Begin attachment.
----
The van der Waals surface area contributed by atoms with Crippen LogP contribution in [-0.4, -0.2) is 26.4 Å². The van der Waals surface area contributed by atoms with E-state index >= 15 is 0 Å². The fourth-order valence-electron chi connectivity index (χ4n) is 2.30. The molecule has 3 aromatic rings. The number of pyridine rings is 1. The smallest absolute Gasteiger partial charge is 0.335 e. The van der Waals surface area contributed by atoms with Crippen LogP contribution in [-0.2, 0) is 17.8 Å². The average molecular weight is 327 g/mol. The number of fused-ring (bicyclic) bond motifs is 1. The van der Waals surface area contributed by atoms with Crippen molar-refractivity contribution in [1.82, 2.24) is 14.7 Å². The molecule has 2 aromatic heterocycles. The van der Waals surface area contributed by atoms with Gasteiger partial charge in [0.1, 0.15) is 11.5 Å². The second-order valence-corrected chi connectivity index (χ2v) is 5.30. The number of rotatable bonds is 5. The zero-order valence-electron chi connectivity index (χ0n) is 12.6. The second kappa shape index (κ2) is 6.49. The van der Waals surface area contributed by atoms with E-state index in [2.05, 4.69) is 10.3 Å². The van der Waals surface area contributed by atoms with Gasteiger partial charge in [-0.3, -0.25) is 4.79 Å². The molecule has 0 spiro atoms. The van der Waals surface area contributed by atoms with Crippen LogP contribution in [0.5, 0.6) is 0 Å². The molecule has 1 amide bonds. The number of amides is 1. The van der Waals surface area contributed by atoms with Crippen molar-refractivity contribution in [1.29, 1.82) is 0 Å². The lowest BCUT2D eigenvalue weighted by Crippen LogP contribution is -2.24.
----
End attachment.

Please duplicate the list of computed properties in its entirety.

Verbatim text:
The van der Waals surface area contributed by atoms with Crippen LogP contribution in [-0.4, -0.2) is 26.4 Å². The van der Waals surface area contributed by atoms with E-state index >= 15 is 0 Å². The fourth-order valence-electron chi connectivity index (χ4n) is 2.30. The molecule has 3 aromatic rings. The number of pyridine rings is 1. The smallest absolute Gasteiger partial charge is 0.335 e. The van der Waals surface area contributed by atoms with Crippen LogP contribution in [-0.2, 0) is 17.8 Å². The average molecular weight is 327 g/mol. The number of fused-ring (bicyclic) bond motifs is 1. The van der Waals surface area contributed by atoms with Crippen molar-refractivity contribution in [1.82, 2.24) is 14.7 Å². The molecule has 2 aromatic heterocycles. The van der Waals surface area contributed by atoms with Gasteiger partial charge in [0.1, 0.15) is 11.5 Å². The second-order valence-corrected chi connectivity index (χ2v) is 5.30. The number of rotatable bonds is 5. The zero-order valence-electron chi connectivity index (χ0n) is 12.6. The second kappa shape index (κ2) is 6.49. The van der Waals surface area contributed by atoms with E-state index in [2.05, 4.69) is 10.3 Å². The van der Waals surface area contributed by atoms with Gasteiger partial charge in [-0.3, -0.25) is 4.79 Å². The molecule has 0 spiro atoms. The van der Waals surface area contributed by atoms with Crippen LogP contribution in [0.5, 0.6) is 0 Å². The molecule has 1 amide bonds. The number of amides is 1. The van der Waals surface area contributed by atoms with Crippen molar-refractivity contribution in [1.29, 1.82) is 0 Å². The lowest BCUT2D eigenvalue weighted by Crippen LogP contribution is -2.24.